For patients in cardiac arrest, every second counts, and targeted temperature management (TTM), or therapeutic hypothermia (TH), can prevent further damage. At Penn State Hershey, TTM protocol begins in the field, as the mobile intensive care unit, Life Lion, is empowered to initiate this neuroprotective therapy to unresponsive patients with vital signs. Upon arrival at the Medical Center, cooling to a targeted temperature of 32 to 36 degrees Celsius is continued via leg and torso wraps that are connected to a core cooling/warming pump device that travels with the patient to the cardiac catheterization lab and to the cardiac critical care unit. This temperature range is new, and recently has changed based on the most current research. TTM has been shown to improve neurological outcomes in patients following sudden cardiac arrest with return of spontaneous circulation (SCA-ROSC).1 A cerebral performance category (CPC) scale is used to measure cognitive recovery.
A team-based, collaborative approach is crucial to the success of this program, says Steven Ettinger, M.D., director of operations, Penn State Hershey Heart and Vascular Institute. “It’s key to bring the best of the various specialties to the patient’s bedside,” he says, emphasizing that this collaboration begins in the field with the emergency medical technicians in the Life Lion air and ground medical transport program, and continues with emergency medicine physicians, interventional cardiologists, cardiologists, neurologists and intensivists sharing responsibility for the patient’s care. The end goal is to optimize the patient’s recovery by preserving not only cardiac function but also brain function. On average, 60 patients benefit from this treatment annually at Penn State Hershey Medical Center.
Dr. Ettinger notes the crucial role that nurses play in the TTM protocol: “They are the ones who are at the patient’s bedside directly administering much of the care and monitoring essential parameters, such as core temperature, electrolyte balances and hemodynamics. In addition, they work closely with the intensivists and nurse practitioners in the Heart and Vascular Institute Critical Care Unit (HVICCU) so that any issues are identified and treated as soon as possible.” His colleague Christoph Brehm, M.D., intensivist, concurs. “The nursing role is extensive in this detailed protocol. These patients are extremely complex and require a great deal of attention.”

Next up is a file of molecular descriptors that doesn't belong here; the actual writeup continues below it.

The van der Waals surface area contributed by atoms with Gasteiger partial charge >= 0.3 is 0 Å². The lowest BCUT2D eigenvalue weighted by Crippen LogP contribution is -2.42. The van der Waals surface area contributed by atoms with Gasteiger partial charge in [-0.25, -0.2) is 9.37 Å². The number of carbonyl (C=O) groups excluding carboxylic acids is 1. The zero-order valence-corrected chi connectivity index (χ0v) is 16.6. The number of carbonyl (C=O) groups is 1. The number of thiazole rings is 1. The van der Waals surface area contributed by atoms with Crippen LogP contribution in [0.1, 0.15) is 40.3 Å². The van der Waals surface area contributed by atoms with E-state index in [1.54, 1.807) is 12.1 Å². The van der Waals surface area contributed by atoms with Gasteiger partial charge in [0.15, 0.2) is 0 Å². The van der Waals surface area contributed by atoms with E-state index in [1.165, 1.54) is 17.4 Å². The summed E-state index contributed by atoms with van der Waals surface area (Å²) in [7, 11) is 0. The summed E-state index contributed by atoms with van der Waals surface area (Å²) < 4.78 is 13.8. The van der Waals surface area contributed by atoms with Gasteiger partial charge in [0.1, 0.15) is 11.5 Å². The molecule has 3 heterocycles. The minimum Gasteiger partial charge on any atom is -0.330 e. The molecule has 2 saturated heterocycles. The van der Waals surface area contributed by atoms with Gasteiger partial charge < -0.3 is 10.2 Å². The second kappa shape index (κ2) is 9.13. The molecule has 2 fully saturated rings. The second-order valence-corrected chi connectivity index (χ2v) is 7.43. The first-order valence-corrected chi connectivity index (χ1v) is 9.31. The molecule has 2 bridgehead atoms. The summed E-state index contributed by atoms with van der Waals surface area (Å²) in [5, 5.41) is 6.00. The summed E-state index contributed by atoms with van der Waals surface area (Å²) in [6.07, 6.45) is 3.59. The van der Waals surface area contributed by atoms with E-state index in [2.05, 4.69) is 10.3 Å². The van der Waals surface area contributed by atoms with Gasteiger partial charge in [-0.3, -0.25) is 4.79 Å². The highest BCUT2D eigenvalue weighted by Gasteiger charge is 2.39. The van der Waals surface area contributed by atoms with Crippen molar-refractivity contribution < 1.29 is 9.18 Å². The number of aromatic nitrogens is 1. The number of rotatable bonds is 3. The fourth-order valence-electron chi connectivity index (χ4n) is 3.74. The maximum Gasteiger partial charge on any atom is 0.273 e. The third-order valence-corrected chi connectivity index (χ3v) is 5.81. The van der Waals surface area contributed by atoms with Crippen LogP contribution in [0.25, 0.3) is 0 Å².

Dr. Brehm also stresses that outcomes are improved for patients in cardiac arrest with the Heart and Vascular Institute’s availability of advanced technology, such as extracorporeal membrane oxygenation (ECMO), to help keep patients alive until neurological function can be adequately assessed. One study demonstrated that this therapy is associated with a 40 percent improvement in the 30-day survival rate.2 Assessment of neurological function can often take days, as TTM and rewarming are processes that must be undertaken slowly to avoid sudden arrhythmias. In addition, ECMO stabilizes the patient’s hemodynamics and prevents organ damage that can occur with prolonged cardiogenic shock. ECMO, combined with the detailed TTM protocol, improves chances of not only survival, but return of cognitive function.
Steven E. Ettinger, M.D.
Professor, Medicine and Radiology
Director of Operations, Penn State Hershey Heart and Vascular Institute
Program Director, Interventional Cardiology
FELLOWSHIP: Cardiology, Penn State Milton S. Hershey Medical Center, Hershey, Pa.
RESIDENCY: Internal medicine, Long Island Jewish Medical Center, New Hyde Park, N.Y.
MEDICAL SCHOOL: Sackler School of Medicine, Tel Aviv, Israel
Christoph Brehm, M.D.
Assistant Professor, Surgery
Program Director Heart and Vascular Institute Critical Care Unit and Adult ECMO Program
RESIDENCY: Cardiothoracic surgery, Ruhr-University Bochum, Bochum, North Rhine-Westphalia, Germany
MEDICAL SCHOOL: Faculty of Medicine – Phillips University of Marburg, Marburg, Germany
- Ettinger SM, Blosser S, Terndrup T, Reichwein R, Sarfield E, Bressler S, et al. Abstract 89: Penn State Hershey: 4-Year Experience in Mild Therapeutic Hypothermia Program – Lessons Learned. Circulation. 2011; 124: A89.
- Leick J, Liebetrau C, Szardien S, Fischer- Rasokat U, Willmer M, van Linden A, et al. Door-to-implantation time of extracorporeal life support systems predicts mortality in patients with out-of-hospital cardiac arrest. Clin Res Cardiol. 2013 Sep;102(9):661-9.